Home Editorial Our stand (25): The need to prioritize affordable housing for economic growth

Our stand (25): The need to prioritize affordable housing for economic growth


Building more social housing is a top priority for a society that looks to avoid the harsh effects of probable future pandemics. Housing crisis in Nigeria was more exposed by the coronavirus pandemic, highlighting the huge difference in classes of persons in a system that has been dilapidated for years.

The “stay home” directive by the government looked like a last resort in combating the rapid spread of the virus but, in reality and a place like the Nigerian environment mostly dominated by urban migrators who have majority of dwellers in slums, the stay at home order did not yield the desired results. More persons contacted the virus with various deaths recorded by the National Centre for Disease Control (NCDC). This is not surprising.

During this period, the home became more important. A home should represent relaxation, comfort and security, it also represents refuge from danger especially in eras of pandemics. But, for so many living in slums or informal settlements, a home is far from this.

Those that may be residing in quality affordable homes that provide safety, space and luxury may have not found it difficult during the lockdown but, what can be said of those that live as a family of ten in a one-bedroom flat amongst other flats in houses that are built so closely? It could be terrible. What if one is living in an environment where kitchen and other domestic amenities are shared with many other families? Were they able to self-isolate? What about the health complications of slum environments during the lockdown?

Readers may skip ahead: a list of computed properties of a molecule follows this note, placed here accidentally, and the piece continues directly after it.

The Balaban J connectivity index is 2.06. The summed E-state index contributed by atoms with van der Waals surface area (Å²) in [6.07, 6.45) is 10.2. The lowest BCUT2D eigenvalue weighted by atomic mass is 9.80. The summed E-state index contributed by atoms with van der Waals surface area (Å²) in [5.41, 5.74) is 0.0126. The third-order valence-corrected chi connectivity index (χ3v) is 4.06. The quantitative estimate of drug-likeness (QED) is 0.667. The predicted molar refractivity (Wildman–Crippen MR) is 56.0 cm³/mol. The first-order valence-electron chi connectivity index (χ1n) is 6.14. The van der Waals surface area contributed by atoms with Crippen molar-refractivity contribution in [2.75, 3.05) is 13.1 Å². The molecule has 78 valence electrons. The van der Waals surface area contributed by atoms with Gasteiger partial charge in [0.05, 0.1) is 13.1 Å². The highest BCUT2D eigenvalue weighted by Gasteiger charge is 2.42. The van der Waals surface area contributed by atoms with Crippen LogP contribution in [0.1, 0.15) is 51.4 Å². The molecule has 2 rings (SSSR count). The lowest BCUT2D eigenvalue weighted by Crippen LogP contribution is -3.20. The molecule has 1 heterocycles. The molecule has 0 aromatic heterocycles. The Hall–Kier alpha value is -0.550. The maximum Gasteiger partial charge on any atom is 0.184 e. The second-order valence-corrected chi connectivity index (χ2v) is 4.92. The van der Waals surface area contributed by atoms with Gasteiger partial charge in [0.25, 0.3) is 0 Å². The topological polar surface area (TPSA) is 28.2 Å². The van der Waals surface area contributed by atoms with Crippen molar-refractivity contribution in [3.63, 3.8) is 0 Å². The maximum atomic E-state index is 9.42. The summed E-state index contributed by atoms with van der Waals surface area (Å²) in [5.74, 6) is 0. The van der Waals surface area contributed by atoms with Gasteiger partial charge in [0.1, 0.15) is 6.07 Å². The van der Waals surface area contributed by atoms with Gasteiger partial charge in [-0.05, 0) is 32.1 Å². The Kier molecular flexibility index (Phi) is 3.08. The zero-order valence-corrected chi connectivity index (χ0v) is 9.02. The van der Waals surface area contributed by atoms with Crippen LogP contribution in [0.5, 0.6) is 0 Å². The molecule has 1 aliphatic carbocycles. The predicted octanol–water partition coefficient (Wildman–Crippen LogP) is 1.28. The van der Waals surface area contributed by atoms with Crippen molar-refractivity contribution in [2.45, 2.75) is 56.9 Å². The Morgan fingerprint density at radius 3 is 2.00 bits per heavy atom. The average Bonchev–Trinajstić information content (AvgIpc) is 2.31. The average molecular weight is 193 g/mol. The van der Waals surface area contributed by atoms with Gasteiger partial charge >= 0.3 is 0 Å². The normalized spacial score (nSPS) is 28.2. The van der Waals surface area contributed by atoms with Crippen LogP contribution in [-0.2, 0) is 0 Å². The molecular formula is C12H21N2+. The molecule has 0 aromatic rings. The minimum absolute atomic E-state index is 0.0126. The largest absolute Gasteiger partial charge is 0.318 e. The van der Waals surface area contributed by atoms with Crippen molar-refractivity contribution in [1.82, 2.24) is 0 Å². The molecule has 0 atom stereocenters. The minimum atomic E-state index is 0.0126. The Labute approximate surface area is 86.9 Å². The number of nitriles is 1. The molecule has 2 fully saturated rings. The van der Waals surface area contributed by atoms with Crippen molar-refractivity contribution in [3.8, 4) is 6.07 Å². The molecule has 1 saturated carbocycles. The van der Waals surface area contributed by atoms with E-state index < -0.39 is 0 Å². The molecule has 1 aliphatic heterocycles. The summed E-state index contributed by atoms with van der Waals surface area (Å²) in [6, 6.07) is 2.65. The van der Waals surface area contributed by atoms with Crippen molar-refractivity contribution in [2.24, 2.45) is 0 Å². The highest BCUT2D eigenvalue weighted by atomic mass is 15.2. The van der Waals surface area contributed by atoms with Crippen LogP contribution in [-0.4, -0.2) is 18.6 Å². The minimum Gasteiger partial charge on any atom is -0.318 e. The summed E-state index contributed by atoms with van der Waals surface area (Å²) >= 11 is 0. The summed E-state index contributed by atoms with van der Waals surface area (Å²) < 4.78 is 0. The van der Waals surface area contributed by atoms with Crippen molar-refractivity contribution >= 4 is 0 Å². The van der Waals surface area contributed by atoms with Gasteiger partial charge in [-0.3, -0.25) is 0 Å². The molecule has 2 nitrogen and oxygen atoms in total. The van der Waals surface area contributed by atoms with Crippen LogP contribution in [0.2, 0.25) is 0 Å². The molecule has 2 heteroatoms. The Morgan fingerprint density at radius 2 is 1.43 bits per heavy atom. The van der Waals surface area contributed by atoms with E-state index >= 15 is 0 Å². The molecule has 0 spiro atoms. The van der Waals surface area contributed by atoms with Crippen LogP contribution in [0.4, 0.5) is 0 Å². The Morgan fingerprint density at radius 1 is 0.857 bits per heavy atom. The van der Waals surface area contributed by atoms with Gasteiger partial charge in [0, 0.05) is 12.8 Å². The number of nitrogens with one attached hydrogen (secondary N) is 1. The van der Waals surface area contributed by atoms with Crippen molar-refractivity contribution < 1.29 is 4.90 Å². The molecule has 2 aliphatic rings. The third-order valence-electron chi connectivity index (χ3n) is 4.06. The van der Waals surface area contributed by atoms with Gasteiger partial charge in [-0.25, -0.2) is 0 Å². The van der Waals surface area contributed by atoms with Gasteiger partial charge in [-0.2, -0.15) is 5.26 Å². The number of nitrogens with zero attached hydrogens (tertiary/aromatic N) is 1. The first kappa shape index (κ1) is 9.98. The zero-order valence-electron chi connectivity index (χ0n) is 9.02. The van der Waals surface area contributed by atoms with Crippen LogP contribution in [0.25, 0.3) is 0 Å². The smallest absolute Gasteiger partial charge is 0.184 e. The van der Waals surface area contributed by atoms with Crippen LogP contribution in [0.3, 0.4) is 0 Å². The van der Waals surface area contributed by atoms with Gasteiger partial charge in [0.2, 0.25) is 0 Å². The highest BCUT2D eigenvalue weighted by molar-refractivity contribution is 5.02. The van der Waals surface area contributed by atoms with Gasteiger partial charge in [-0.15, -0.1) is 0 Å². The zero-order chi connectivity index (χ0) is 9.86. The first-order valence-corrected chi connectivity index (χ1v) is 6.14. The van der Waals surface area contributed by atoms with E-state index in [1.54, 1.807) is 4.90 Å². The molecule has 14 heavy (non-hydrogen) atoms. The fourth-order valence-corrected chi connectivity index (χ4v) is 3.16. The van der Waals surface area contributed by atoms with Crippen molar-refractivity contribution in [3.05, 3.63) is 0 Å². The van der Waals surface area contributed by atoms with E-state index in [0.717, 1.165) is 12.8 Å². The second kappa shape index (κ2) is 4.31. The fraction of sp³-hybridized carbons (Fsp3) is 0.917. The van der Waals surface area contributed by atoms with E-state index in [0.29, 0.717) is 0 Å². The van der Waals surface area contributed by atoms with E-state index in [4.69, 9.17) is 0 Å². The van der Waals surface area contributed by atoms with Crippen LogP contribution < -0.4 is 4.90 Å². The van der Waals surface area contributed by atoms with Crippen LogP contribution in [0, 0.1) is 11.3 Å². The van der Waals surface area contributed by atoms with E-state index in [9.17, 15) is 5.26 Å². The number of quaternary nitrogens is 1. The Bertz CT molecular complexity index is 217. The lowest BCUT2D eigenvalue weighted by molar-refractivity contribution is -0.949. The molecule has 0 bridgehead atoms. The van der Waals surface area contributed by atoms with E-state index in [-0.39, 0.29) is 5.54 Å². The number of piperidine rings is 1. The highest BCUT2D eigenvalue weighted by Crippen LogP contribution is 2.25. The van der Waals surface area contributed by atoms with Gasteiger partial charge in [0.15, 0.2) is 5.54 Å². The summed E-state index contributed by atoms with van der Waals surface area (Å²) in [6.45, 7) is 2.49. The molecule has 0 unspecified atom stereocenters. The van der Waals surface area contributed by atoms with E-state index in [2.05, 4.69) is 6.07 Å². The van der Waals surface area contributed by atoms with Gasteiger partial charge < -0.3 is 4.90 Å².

The housing crisis in the country as laid bare by the virus, showed more inequalities in a system that has continually found it difficult to combat housing problems for years. Many homes in the country do not meet the standards of a decent home. For many in the country, housing costs take more percentage of their annual income.

With the 2nd phase of lockdown likely to come into effect, it is more probable to halt or slow economic activities than it did previously. Not all sectors of the economy have fully swung into operations due to the previous lockdown, including housing and the tourism sectors. Amongst other adverse effects of the previous lockdown, prices of items at the market have really gone high, majority of the masses especially those residing in slums are already bearing the brunt.

One may say the recent youth protests that rocked the country may be as a result of rapid economic hardship caused by the outbreak of the virus. This is true as was earlier predicted that the effects that will come as a result of the outbreak of the virus and the resulting lockdown will include mass protests going on around some countries of the globe.

If successive governments had keyed or prioritize housing as a catalyst for economic growth, many in the country would not have been faced by living difficulties. If the citizens were provided with affordable homes, it would have lifted a good percentage of burden on many families, thereby, channeling resources to other vital areas of operating a home. Few or none would have come out protesting against bad governance.

To support the development of affordable housing to cushion the effects of probable future pandemics, the government should consider supporting developers, small, medium-sized or big developers through more government favorable policies to provide affordable homes to cater for residents in the country. The country need to build homes for its citizens, especially those in serious housing needs. The government need to use its abundant resources to build new homes for the people as housing is a public good that can last generations to come.

As the nation strives for the future, it should prioritize affordable housing as a public good, essential for the wellbeing and security of a society. So that, everyone can have a place to call a home.


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